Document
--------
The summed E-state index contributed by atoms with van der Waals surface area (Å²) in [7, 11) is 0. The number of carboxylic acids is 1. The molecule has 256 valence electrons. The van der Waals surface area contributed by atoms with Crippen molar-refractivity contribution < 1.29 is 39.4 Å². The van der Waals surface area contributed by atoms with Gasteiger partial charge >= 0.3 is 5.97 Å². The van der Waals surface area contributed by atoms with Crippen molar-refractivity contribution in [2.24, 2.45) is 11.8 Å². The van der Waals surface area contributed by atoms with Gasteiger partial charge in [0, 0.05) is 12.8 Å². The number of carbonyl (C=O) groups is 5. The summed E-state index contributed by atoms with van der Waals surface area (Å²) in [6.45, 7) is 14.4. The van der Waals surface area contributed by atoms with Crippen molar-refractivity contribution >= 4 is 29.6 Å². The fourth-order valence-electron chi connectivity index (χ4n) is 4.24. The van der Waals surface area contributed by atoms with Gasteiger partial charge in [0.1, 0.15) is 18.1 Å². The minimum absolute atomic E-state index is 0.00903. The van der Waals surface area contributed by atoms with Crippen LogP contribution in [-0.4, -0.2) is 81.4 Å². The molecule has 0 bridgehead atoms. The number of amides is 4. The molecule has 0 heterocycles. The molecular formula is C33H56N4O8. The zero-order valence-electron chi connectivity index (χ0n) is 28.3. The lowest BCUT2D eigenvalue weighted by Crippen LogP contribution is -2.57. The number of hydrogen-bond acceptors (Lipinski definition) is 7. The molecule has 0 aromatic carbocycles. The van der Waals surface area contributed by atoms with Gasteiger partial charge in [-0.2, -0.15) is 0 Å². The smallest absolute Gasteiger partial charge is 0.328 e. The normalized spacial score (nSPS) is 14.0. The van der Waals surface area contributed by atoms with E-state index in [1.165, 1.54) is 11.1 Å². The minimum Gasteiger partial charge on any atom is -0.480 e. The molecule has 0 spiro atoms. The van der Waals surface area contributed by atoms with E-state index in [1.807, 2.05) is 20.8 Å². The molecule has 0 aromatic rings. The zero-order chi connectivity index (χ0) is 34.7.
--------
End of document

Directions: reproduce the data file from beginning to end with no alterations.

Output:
The summed E-state index contributed by atoms with van der Waals surface area (Å²) in [7, 11) is 0. The number of carboxylic acids is 1. The molecule has 256 valence electrons. The van der Waals surface area contributed by atoms with Crippen molar-refractivity contribution < 1.29 is 39.4 Å². The van der Waals surface area contributed by atoms with Gasteiger partial charge >= 0.3 is 5.97 Å². The van der Waals surface area contributed by atoms with Crippen molar-refractivity contribution in [2.24, 2.45) is 11.8 Å². The van der Waals surface area contributed by atoms with Gasteiger partial charge in [0, 0.05) is 12.8 Å². The number of carbonyl (C=O) groups is 5. The summed E-state index contributed by atoms with van der Waals surface area (Å²) in [6.45, 7) is 14.4. The van der Waals surface area contributed by atoms with Crippen molar-refractivity contribution >= 4 is 29.6 Å². The fourth-order valence-electron chi connectivity index (χ4n) is 4.24. The van der Waals surface area contributed by atoms with Gasteiger partial charge in [0.1, 0.15) is 18.1 Å². The minimum absolute atomic E-state index is 0.00903. The van der Waals surface area contributed by atoms with Crippen LogP contribution in [-0.4, -0.2) is 81.4 Å². The molecule has 0 bridgehead atoms. The number of amides is 4. The molecule has 0 heterocycles. The molecular formula is C33H56N4O8. The zero-order valence-electron chi connectivity index (χ0n) is 28.3. The lowest BCUT2D eigenvalue weighted by Crippen LogP contribution is -2.57. The number of hydrogen-bond acceptors (Lipinski definition) is 7. The molecule has 0 aromatic carbocycles. The van der Waals surface area contributed by atoms with Gasteiger partial charge in [-0.2, -0.15) is 0 Å². The smallest absolute Gasteiger partial charge is 0.328 e. The normalized spacial score (nSPS) is 14.0. The van der Waals surface area contributed by atoms with E-state index in [1.165, 1.54) is 11.1 Å². The minimum Gasteiger partial charge on any atom is -0.480 e. The molecule has 0 spiro atoms. The van der Waals surface area contributed by atoms with E-state index in [1.807, 2.05) is 20.8 Å². The molecule has 0 aromatic rings. The zero-order chi connectivity index (χ0) is 34.7.